Argentine low-cost airline Flybondi is considering an expansion into Brazil, a move that could eventually be financed through public markets once it completes a merger with a blank-cheque company in the first half of next year.
The company, which announced its plan to go public on the Nasdaq on October 20 through special purpose acquisition company Integral Acquisition Corporation 1, may not see immediate proceeds from the transaction but it would be a first step in being able to tap a broader group of investors down the line, said Chief Executive Officer Mauricio Sana in an interview.
“The move isn’t aimed at raising funds: we don’t need them, we haven’t asked for a capital injection in three years. And you never know how much you’ll get in the end,” Sana said on the sidelines of a conference. The benefit is that if next year Flybondi wants to upscale quickly “and our shareholders don’t necessarily want to give us more funds, we can do a follow-on round without having to wait a year to execute a business plan.”
That’s where a Brazil expansion could come in. The company is actively analysing the move, Sana said, but Brazil’s “aggressive” consumer protection laws and frequent fines for companies operating there are risks.
“We want to be in Brazil, and we’re working toward announcing our possible entry there next year,” Sana said. “But now we’re looking at regulatory issues. If that barrier is reduced, we’ll probably go forward, we’re working on it.”
The company already flies to Rio de Janeiro, São Paulo and Florianopolis from Argentina. An expansion would mean doing domestic routes within Brazil where Latam Airlines Group SA, Azul Linhas Aereas Brasileiras SA and Gol Linhas Aereas Inteligentes SA are dominant.
Buenos Aires-based FB Lineas Aereas SA began operations in 2018 when discount airlines were first allowed to fly in Argentina, increasing competition for state-owned carrier Aerolineas Argentinas. Flybondi’s market share for domestic routes is up to 22 percent and five percent for regional routes as of October, according to the latest government data.
The company is operating with 15 planes after doubling its fleet in 2022 and has plans to receive another before the end of the year. Four more planes should be added in 2024. Flybondi currently reinvests all profits to lease more planes, and flies to 18 domestic destinations.
Discussions for the SPAC merger began when Flybondi was approached a couple of months ago, Sana said. The timing of the announcement was related to the formal merger process and totally unrelated to political developments in Argentina. The country will hold a presidential run-off election on November. 19.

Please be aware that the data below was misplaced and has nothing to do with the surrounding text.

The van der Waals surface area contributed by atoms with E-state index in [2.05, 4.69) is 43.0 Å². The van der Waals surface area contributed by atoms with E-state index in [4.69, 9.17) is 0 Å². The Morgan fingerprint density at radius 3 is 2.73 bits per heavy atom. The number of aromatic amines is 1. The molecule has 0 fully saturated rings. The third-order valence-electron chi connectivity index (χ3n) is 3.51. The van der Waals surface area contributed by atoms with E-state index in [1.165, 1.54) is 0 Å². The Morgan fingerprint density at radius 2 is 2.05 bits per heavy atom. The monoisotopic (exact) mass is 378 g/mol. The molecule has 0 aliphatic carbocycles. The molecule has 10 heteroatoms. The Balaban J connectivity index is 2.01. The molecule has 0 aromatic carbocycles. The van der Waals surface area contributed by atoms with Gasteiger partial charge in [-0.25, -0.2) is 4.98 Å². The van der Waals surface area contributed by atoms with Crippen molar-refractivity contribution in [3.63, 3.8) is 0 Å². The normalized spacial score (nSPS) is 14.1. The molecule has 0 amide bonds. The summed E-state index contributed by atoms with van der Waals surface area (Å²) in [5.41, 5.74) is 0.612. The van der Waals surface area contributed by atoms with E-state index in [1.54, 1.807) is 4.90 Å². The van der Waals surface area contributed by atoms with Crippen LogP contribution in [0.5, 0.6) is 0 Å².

Integral Acquisition Corporation 1 currently trades under the ticker “INTE” and has US$12.9 million of cash in trust. Shares of the airline will be listed as “FLYB,” and the transaction is expected to close in the first half of 2024.
“It was very interesting to see that a SPAC associated to Nasdaq, technology and innovation came calling, because that means we’re leaving the corset of discussions on traditional airlines,” Sana said. “It shows we’re doing something right.”
Argentina has seen a dearth of stock listings in the past five years. Rosario-based biotechnology company Bioceres Crop Solutions Corp was the country’s last Argentina-based firm to go public, also through a blank-cheque company in 2019.
Other companies with Argentine founders but operations elsewhere, including Moolec Science Ltd and Satellogic Inc, have also turned to blank-cheque companies to list in the market.
Sana said he’s not concerned with the outcome of the presidential election between Economy Minister Sergio Massa and libertarian outsider Javier Milei.
One of the most drastic proposals discussed in the campaign has been Milei’s idea of dollarsing the Argentine economy.
“I don’t think a currency change would make a big impact in the airline sector,” he said. Due to costs in dollars, a dollarisation “could simplify some processes, discussions, probably even regulations. But the challenge is what happens to our customers’ wallets, to those who are used to flying with us.”
by Carolina Millan, Bloomberg